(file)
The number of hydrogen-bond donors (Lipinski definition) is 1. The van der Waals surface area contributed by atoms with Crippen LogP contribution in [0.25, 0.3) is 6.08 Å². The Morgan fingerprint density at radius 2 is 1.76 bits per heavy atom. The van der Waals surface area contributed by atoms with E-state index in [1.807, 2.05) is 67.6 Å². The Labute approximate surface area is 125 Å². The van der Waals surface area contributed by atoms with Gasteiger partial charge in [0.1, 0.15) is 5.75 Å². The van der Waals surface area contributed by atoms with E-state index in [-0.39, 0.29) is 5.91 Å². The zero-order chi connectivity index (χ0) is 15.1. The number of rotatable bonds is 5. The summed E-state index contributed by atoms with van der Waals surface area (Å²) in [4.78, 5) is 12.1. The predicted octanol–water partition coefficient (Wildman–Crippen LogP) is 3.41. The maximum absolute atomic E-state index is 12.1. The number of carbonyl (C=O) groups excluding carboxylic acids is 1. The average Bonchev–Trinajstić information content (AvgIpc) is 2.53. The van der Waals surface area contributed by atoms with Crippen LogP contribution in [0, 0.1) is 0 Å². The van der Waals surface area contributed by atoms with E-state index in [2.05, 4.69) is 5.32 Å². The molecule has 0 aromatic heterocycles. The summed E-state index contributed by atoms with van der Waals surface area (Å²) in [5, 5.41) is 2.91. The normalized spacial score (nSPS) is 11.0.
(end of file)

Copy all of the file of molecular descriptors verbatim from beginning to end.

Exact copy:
The number of hydrogen-bond donors (Lipinski definition) is 1. The van der Waals surface area contributed by atoms with Crippen LogP contribution in [0.25, 0.3) is 6.08 Å². The Morgan fingerprint density at radius 2 is 1.76 bits per heavy atom. The van der Waals surface area contributed by atoms with E-state index in [1.807, 2.05) is 67.6 Å². The Labute approximate surface area is 125 Å². The van der Waals surface area contributed by atoms with Gasteiger partial charge in [0.1, 0.15) is 5.75 Å². The van der Waals surface area contributed by atoms with E-state index in [-0.39, 0.29) is 5.91 Å². The zero-order chi connectivity index (χ0) is 15.1. The number of rotatable bonds is 5. The summed E-state index contributed by atoms with van der Waals surface area (Å²) in [4.78, 5) is 12.1. The predicted octanol–water partition coefficient (Wildman–Crippen LogP) is 3.41. The maximum absolute atomic E-state index is 12.1. The number of carbonyl (C=O) groups excluding carboxylic acids is 1. The average Bonchev–Trinajstić information content (AvgIpc) is 2.53. The van der Waals surface area contributed by atoms with Crippen LogP contribution in [0, 0.1) is 0 Å². The van der Waals surface area contributed by atoms with E-state index in [2.05, 4.69) is 5.32 Å². The molecule has 0 aromatic heterocycles. The summed E-state index contributed by atoms with van der Waals surface area (Å²) in [5, 5.41) is 2.91. The normalized spacial score (nSPS) is 11.0.